Synopsis Having grown up with a father whose own dreams of a boxing championship were drowned in a sea of cheap wine, young Rocky takes to the streets to commit petty crimes with his buddy Romolo. From there he graduates to reform school, and then to the Army where he is dishonorably discharged after going slugging an officer and going AWOL. Rocky eventually ends up in Leavenworth Prison and it appears that he will be nothing other than Posteran ex-con and petty criminal for the rest of his life. Luckily Johnny Hyland, the physical instructor at the prison, sees Rocky's potential and encourages him to use the rage and fury bubbling inside him to get somewhere in life—legally. Rocky takes up boxing, and when he is released from prison he hits the circuit with a fury. He hooks up with a small-time manager, Irving Cohen, and soon learns that the world of boxing is just as corrupt and diseased as the environment that spawned him. Rocky finds himself being manipulated and pushed by characters looking to make big bucks. Though he's out on the streets and making money without stealing, Rocky is still something of a thug—until he meets and falls in love with Norma. His attempts at romance are clumsy, but the effort endears him to her. The relationship with Norman brings new meaning and direction to Rocky's life. Now given someone and something to care about, Rocky beings to strive for self-respect and takes more control over his destiny. He takes a crack at champion Tony Zale and gets flattened. When he finally gets a rematch, Frankie Peppo (a former fellow inmate), threatens to reveal his past (specifically his dishonorable discharge) unless he throws the fight. He calls off the fight, and his past does get out. His license to fight in New York state is revoked because he failed to report the bribe attempt and he refuses to name names. He does get a chance to meet Zale again in a title match in Chicago. It is a lengthy, brutal contest but Rocky attains his glory, returning to New York a humble hero, ever mindful of how lucky he's been. Finally having achieved respect in the "legit world," he serves as a beacon for youngsters, proving that they too can live through adversity and make something of themselves.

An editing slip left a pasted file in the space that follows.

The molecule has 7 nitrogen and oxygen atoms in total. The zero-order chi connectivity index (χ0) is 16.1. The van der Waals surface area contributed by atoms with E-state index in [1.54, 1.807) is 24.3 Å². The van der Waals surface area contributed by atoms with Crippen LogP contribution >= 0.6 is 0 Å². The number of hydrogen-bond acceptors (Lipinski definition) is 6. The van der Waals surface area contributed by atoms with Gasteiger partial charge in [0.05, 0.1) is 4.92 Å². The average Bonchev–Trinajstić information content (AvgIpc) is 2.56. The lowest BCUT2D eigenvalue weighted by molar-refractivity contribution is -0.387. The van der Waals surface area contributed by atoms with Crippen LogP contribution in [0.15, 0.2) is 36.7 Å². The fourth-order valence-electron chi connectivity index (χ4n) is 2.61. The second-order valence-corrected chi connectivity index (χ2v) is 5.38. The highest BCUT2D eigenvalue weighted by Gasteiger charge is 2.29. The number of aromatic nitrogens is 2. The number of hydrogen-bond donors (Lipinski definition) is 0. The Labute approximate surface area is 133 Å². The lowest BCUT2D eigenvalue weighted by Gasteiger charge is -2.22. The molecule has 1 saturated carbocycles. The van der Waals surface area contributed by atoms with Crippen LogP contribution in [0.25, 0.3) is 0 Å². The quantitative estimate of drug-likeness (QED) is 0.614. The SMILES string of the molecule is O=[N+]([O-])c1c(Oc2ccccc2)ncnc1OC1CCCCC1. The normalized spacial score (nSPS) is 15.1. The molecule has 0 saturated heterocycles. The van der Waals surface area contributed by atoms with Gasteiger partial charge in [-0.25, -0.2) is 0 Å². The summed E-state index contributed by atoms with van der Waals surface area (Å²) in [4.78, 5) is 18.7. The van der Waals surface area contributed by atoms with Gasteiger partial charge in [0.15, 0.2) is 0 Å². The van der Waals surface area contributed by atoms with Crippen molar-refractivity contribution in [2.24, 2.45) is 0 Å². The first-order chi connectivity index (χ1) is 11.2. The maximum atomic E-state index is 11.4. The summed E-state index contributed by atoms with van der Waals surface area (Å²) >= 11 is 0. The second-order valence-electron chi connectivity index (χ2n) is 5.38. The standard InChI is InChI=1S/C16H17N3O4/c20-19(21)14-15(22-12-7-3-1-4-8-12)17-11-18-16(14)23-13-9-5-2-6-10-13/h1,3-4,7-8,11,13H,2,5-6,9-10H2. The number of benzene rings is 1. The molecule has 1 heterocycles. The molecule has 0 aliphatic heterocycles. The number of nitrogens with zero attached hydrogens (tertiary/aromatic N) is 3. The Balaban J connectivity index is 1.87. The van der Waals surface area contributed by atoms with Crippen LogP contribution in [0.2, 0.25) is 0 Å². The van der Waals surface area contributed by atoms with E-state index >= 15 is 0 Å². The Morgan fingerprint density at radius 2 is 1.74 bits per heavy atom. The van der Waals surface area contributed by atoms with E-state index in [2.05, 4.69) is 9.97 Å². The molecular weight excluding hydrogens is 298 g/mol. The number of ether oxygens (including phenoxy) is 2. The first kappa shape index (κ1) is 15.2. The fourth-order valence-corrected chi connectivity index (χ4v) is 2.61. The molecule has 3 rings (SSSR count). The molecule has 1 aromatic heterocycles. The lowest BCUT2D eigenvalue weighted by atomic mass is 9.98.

From The Motion Picture Guide, Volume VII, p. 3013 and The Motion Picture Exhibitor, July 11, 1956